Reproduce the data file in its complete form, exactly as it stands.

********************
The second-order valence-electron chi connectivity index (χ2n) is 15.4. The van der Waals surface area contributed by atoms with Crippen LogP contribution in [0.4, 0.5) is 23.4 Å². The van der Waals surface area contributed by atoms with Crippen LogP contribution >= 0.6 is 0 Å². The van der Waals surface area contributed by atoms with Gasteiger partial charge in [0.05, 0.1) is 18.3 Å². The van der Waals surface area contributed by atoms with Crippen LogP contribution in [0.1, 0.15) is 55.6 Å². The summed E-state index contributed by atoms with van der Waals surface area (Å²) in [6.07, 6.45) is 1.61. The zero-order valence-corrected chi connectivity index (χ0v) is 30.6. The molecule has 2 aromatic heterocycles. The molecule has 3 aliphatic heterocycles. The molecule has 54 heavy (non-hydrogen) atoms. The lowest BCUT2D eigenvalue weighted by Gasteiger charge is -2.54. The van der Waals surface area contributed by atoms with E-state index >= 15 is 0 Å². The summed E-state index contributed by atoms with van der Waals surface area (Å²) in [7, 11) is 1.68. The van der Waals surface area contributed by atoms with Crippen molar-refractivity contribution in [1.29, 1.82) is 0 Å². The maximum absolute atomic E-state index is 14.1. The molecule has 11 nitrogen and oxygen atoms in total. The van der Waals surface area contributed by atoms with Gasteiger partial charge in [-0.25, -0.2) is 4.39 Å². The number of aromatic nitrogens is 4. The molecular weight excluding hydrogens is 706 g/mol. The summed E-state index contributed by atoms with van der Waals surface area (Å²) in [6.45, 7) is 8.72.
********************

The second-order valence-electron chi connectivity index (χ2n) is 15.4. The van der Waals surface area contributed by atoms with Crippen LogP contribution in [0.4, 0.5) is 23.4 Å². The van der Waals surface area contributed by atoms with Crippen LogP contribution >= 0.6 is 0 Å². The van der Waals surface area contributed by atoms with Gasteiger partial charge in [0.05, 0.1) is 18.3 Å². The van der Waals surface area contributed by atoms with Crippen LogP contribution in [0.1, 0.15) is 55.6 Å². The summed E-state index contributed by atoms with van der Waals surface area (Å²) in [6.07, 6.45) is 1.61. The zero-order valence-corrected chi connectivity index (χ0v) is 30.6. The molecule has 2 aromatic heterocycles. The molecule has 3 aliphatic heterocycles. The molecule has 54 heavy (non-hydrogen) atoms. The lowest BCUT2D eigenvalue weighted by Gasteiger charge is -2.54. The van der Waals surface area contributed by atoms with E-state index >= 15 is 0 Å². The summed E-state index contributed by atoms with van der Waals surface area (Å²) in [7, 11) is 1.68. The van der Waals surface area contributed by atoms with Crippen molar-refractivity contribution in [1.29, 1.82) is 0 Å². The maximum absolute atomic E-state index is 14.1. The molecule has 11 nitrogen and oxygen atoms in total. The van der Waals surface area contributed by atoms with Gasteiger partial charge in [-0.25, -0.2) is 4.39 Å². The number of aromatic nitrogens is 4. The molecular weight excluding hydrogens is 706 g/mol. The summed E-state index contributed by atoms with van der Waals surface area (Å²) in [6.45, 7) is 8.72.